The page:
William Finley and the great elk transplant of 1912

An unidentified man sitting buried up to his neck in a field of heavy snow. Idaho, 1912. OHS Research Library, Org. Lot 369, Finley B0521.

An unidentified man sitting buried up to his neck in a field of heavy snow. Idaho, 1912.
OHS Research Library, Org. Lot 369, Finley B0521.

With Oregon draped in a heavy blanket of snow last week and the holiday season in full swing, I cannot help but call to mind the sound of hoof prints in the snow and William Finley’s great elk transplant of 1912 for this month’s installment of the Reuniting Finley and Bohlman series.

Clipping from the February 12, 1912 Morning Oregonian detailing the concerns from members of the Wallowa County Wool Growers about the planned transplant of elk to the region. Full text of the article available at: ohttp://oregonnews.uoregon.edu/lccn/sn83025138/1912-02-12/ed-1/seq-7/

Clipping from the February 12, 1912 Morning Oregonian detailing the concerns from members of the Wallowa County Wool Growers about the planned transplant of elk to the region. Full text of the article available at: http://oregonnews.uoregon.edu/lccn/ sn83025138/1912-02-12/ed-1/seq-7/

While Finely is better known for his wildlife photography and role in the conservation movement, he also played a key role in Oregon’s early wildlife management. In 1911, Governor Oswald West hired Finely to help form Oregon’s first Fish and Game Commission. West formally appointed Finley as the state’s game warden to oversee the Commission later that year.

As head of the Commission, Finley hired a team of forty game wardens to work under him across the state. He established and, for the early years wrote most of the content for, Oregon Sportsman. He also pushed for stricter limits and regulations on hunting and fishing in the state to protect and restore rapidly depleting wild populations.

One of Finley’s first and most prominent projects as game warden was to address the state’s declining elk population. Overhunting and diminishing habitat reduced the once plentiful elk herds to a few scattered bands in remote mountainous sections of the state. The Biological Survey of the Department of Agriculture donated a herd of 15 wild elk from the Jackson Hole region in Wyoming to be sent to Oregon. Some in the community, particularly members of the Wool Growers Association, protested the loss of grazing lands at Billy Meadows in Wallowa County to make room for the new elk.

Feature in the April 26, 1914 edition of the Sunday Oregonian about Finley's efforts to restore wildlife populations around the state. Full text available at: http://oregonnews.uoregon.edu/lccn/ sn83045782/1914-04-26/ed-1/seq-80/

Feature in the April 26, 1914 edition of the Sunday Oregonian about Finley’s efforts to restore wildlife populations around the state. Full text available at: http://oregonnews.uoregon.edu/lccn/ sn83045782/1914-04-26/ed-1/seq-80/

Most in the state, however, watched the process with great interest. To pay for the journey Elks Lodge members raised $351 and the residents of Wallow County raised the final $181.25.[1]

In early March 1912, the elk were loaded into specially built sleighs and the team set out on an arduous two-week journey from Wyoming to the Wallowa Mountains. Newspapers covered the herd’s progress as they moved westward by sleigh, wagon, and train. As they traveled through towns along the route, crowds came out to catch glimpses of the elk. After their release in Billy Meadows communities throughout the state continued to follow the elk, with newspapers giving regular accounts of births, deaths, and other goings on within the heard. By 1917, the Billy Meadows heard had increased enough to send small bands of elk to repopulate regions throughout the state.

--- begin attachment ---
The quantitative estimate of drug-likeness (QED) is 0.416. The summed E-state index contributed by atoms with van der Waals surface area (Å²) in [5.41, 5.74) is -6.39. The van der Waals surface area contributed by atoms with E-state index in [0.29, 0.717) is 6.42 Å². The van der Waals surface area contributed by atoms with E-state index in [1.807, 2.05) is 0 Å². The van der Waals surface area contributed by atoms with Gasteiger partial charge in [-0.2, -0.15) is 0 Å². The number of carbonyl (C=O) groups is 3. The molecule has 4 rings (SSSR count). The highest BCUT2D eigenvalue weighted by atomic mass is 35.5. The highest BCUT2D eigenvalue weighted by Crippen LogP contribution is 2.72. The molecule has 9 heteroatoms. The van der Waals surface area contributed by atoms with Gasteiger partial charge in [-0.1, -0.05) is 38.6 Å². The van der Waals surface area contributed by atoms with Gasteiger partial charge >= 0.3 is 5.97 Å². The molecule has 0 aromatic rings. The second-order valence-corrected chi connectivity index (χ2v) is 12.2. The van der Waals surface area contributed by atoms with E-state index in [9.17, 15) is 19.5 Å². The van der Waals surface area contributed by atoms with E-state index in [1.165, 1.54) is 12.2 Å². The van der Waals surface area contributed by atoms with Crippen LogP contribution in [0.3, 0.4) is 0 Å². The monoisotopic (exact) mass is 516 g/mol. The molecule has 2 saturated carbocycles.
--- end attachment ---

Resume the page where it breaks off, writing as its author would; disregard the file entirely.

Horses pulling large crates full of elk on sled runners in the snow near Jackson Hole, Wyoming, 1912. OHS Research Library, Org. Lot 369, Finley B0402.

Horses pulling large crates full of elk on sled runners in the snow near Jackson Hole, Wyoming, 1912.
OHS Research Library, Org. Lot 369, Finley B0402.

An elk waiting in a corral in Saint Anthony, Idaho, 1912. OHS Research Library, Org. Lot 369, Finley B0415.

An elk waiting in a corral in Saint Anthony, Idaho, 1912.
OHS Research Library, Org. Lot 369, Finley B0415.

Three men standing at the door of a boxcar used to transport elk from Saint Anthony, Idaho to Joseph, Oregon, 1912. OHS Research Library, Org. Lot 369, Finley B0408.

Three men standing at the door of a boxcar used to transport elk from Saint Anthony, Idaho to Joseph, Oregon, 1912.
OHS Research Library, Org. Lot 369, Finley B0408.

A man holding his hand out to pet a calf elk in a corral in Saint Anthony, Idaho, 1912. OHS Research Library, Org. Lot 369, Finley B0424.

A man holding his hand out to pet a calf elk in a corral in Saint Anthony, Idaho, 1912.
OHS Research Library, Org. Lot 369, Finley B0424.

A large crowd gathered to view elk loaded in a boxcar on their trip from Saint Anthony, Idaho to Joseph, Oregon, 1912. OHS Research Library, Org. Lot 369, Finley B0433.

A large crowd gathered to view elk loaded in a boxcar on their trip from Saint Anthony, Idaho to Joseph, Oregon, 1912.
OHS Research Library, Org. Lot 369, Finley B0433.

A train of wagons hauling elk crates through heavy snow up to Billy Meadows in the Wallowa Mountains, 1912. OHS Research Library, Org. Lot 369, Finley B0457.

A train of wagons hauling elk crates through heavy snow up to Billy Meadows in the Wallowa Mountains, 1912.
OHS Research Library, Org. Lot 369, Finley B0457.

A group of unidentified men working to lift an elk crate from the wagon base with a pulley to transfer to sled runners after snow became too deep to continue with the wagons. Wallowa Mountains, Oregon, 1912. OHS Research Library, Org. Lot 369, Finley B0484.